Nora want over to see Aunt, who was sitting up in bed and had rallied round again! Cherry and I took our tea up on Wittenham Clumps. It was most enjoyable.
Sunday, June 16th
Another blazing day. It was too hot to go to the Downs or Long Grasses so I repeated the visit to Wittenham with Nora for lunch and came back for tea. Sorry to see how poor the beeches on Wittenden are becoming, broken branches and rotting trunks.
Monday, June 17th
Another blazing day and bedroom at night 78°.
Tuesday, June 18th
Another very hot day, but distant thunder in the evening. Temperature in the 80's.
Reading A Time to Keep Silence, Patrick Leigh Fermor, on the monastic life. He described how he stayed at the monastery of St Wandville in Normandy. No demands were made on my nervous energy; there were no automatic drains, such as conversation at meals, small talk, catching trains, or the hundred anxious trivialities which poison everyday life.... Guilt and anxiety fled away. This new dispensation left 19 hours a day of absolute and Godlike freedom.
Wednesday, June 19th
I got tea and supper together in the morning. This was our midsummer picnic on the Downs. We drove up the lane. There was no one about, no other cars, no tractors, only three pairs of hares running about on on a newly rolled field. After tea we sat about till about six, than set off to walk to the top. When we reached the site of the haystack we kissed and I was for turning back. "Let's go on to Lowbury", sad Mary, so we walked up beyond the beacon pole and sat on my coat. We started home. Near the beacon pole we came to a shallow hollow in the turf about eighteen inches deep. I was surprized and delighted when Mary said "Let's sleep together here!" and lay down in the hollow. There was no one in sight except the tractor driver below the hill and though we were on the skyline our turfy saucer hid us from view. We lay together looking into one another's eyes. A lark rose singing an epithalamiom on the lovers below. "Now," said Mary, "Lowbury belongs to us." My heart was filled with surprize and joy as we walked back hand in hand to our supper. A memorable midsummer picnic.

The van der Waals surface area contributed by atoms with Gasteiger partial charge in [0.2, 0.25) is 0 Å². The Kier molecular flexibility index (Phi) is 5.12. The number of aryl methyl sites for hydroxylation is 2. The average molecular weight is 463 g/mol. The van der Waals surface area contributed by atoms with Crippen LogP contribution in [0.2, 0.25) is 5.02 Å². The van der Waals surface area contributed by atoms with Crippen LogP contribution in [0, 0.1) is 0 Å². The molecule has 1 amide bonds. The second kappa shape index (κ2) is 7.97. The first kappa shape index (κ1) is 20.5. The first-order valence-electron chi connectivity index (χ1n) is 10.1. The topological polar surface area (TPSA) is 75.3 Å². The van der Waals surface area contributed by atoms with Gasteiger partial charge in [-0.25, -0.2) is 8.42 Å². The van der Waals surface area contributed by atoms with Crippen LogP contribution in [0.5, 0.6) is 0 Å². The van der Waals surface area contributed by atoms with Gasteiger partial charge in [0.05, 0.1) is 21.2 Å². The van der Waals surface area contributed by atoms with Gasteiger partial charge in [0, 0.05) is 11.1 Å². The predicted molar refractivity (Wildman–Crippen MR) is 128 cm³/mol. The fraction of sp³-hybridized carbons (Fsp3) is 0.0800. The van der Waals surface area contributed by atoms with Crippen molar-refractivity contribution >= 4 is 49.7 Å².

Thursday, June 20th
Supper with Phyllis in her new home in Hamilton Avenue. After supper Eve and Alexander came in for coffee. Latter on leave and wearing a dark suit and Old Etonian bow tie, had decided to go into the merchant navy or commercial flying, much, I guess, to the professor's disgust. He was pale, spotty and very blasé. Not a very nice type.
Friday, June 21st
Took Mary two pummets of strawberries and some real cream. These I bought in Henley 3/-, the one I bought in Caversham 1/8, such is the robbery practised by the Henley shopkeepers at Regatta time!
A letter from the National Trust inviting me to go for an interview for two jobs going, one at London, one in North Bucks, on July 5th. Took this over to Mary and then went to tea with Cyril. He was trying to sell his car, but he had trouble with crooks who had tried to get it by means of a fraudulent cheque drawn on a non-existent account by a non-existent firm. When a car is damaged in an accent, they buy it from an insurance company, cheap, and steal a new car which they substitute, and sell.
Sunday, June 23rd
Spent a good deal of time delousing caravan and tidying house for crew. The crew are paying 22/6 a day, but this now includes lunch as well. Nora, who made a profit of £50 last year, says it will be only £40 this year, though she is getting more per day.